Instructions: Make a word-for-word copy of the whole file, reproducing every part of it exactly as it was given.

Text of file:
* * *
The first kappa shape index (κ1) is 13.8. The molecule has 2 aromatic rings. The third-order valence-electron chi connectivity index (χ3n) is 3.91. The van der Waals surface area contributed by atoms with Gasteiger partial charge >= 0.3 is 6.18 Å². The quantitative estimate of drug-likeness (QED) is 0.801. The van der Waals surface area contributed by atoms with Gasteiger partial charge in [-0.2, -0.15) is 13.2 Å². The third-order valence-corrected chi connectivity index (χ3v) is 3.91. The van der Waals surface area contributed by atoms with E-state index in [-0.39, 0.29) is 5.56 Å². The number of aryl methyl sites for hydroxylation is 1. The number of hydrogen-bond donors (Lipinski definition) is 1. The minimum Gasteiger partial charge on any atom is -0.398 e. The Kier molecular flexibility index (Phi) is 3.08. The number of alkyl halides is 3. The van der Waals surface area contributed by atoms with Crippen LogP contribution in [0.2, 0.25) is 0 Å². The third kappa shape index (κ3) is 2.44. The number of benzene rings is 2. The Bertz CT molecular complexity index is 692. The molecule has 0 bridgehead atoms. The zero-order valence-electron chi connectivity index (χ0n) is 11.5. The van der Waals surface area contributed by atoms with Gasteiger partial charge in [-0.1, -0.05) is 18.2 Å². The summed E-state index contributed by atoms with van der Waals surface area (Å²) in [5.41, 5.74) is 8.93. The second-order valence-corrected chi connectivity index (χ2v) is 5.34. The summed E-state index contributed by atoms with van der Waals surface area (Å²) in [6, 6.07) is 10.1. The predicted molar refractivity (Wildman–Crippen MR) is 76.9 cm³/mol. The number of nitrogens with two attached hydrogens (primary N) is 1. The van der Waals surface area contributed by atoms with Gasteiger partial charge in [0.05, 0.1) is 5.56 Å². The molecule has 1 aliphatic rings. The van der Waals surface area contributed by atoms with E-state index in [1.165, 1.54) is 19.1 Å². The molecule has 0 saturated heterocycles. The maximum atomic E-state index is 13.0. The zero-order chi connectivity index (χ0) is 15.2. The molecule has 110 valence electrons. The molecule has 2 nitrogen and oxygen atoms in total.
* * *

The first kappa shape index (κ1) is 13.8. The molecule has 2 aromatic rings. The third-order valence-electron chi connectivity index (χ3n) is 3.91. The van der Waals surface area contributed by atoms with Gasteiger partial charge >= 0.3 is 6.18 Å². The quantitative estimate of drug-likeness (QED) is 0.801. The van der Waals surface area contributed by atoms with Gasteiger partial charge in [-0.2, -0.15) is 13.2 Å². The third-order valence-corrected chi connectivity index (χ3v) is 3.91. The van der Waals surface area contributed by atoms with E-state index in [-0.39, 0.29) is 5.56 Å². The number of aryl methyl sites for hydroxylation is 1. The number of hydrogen-bond donors (Lipinski definition) is 1. The minimum Gasteiger partial charge on any atom is -0.398 e. The Kier molecular flexibility index (Phi) is 3.08. The number of alkyl halides is 3. The van der Waals surface area contributed by atoms with Crippen LogP contribution in [0.2, 0.25) is 0 Å². The third kappa shape index (κ3) is 2.44. The number of benzene rings is 2. The Bertz CT molecular complexity index is 692. The molecule has 0 bridgehead atoms. The zero-order valence-electron chi connectivity index (χ0n) is 11.5. The van der Waals surface area contributed by atoms with Gasteiger partial charge in [-0.1, -0.05) is 18.2 Å². The summed E-state index contributed by atoms with van der Waals surface area (Å²) in [5.41, 5.74) is 8.93. The second-order valence-corrected chi connectivity index (χ2v) is 5.34. The summed E-state index contributed by atoms with van der Waals surface area (Å²) in [6, 6.07) is 10.1. The predicted molar refractivity (Wildman–Crippen MR) is 76.9 cm³/mol. The number of nitrogens with two attached hydrogens (primary N) is 1. The van der Waals surface area contributed by atoms with Gasteiger partial charge in [0.05, 0.1) is 5.56 Å². The molecule has 1 aliphatic rings. The van der Waals surface area contributed by atoms with E-state index in [1.165, 1.54) is 19.1 Å². The molecule has 0 saturated heterocycles. The maximum atomic E-state index is 13.0. The zero-order chi connectivity index (χ0) is 15.2. The molecule has 110 valence electrons. The molecule has 2 nitrogen and oxygen atoms in total.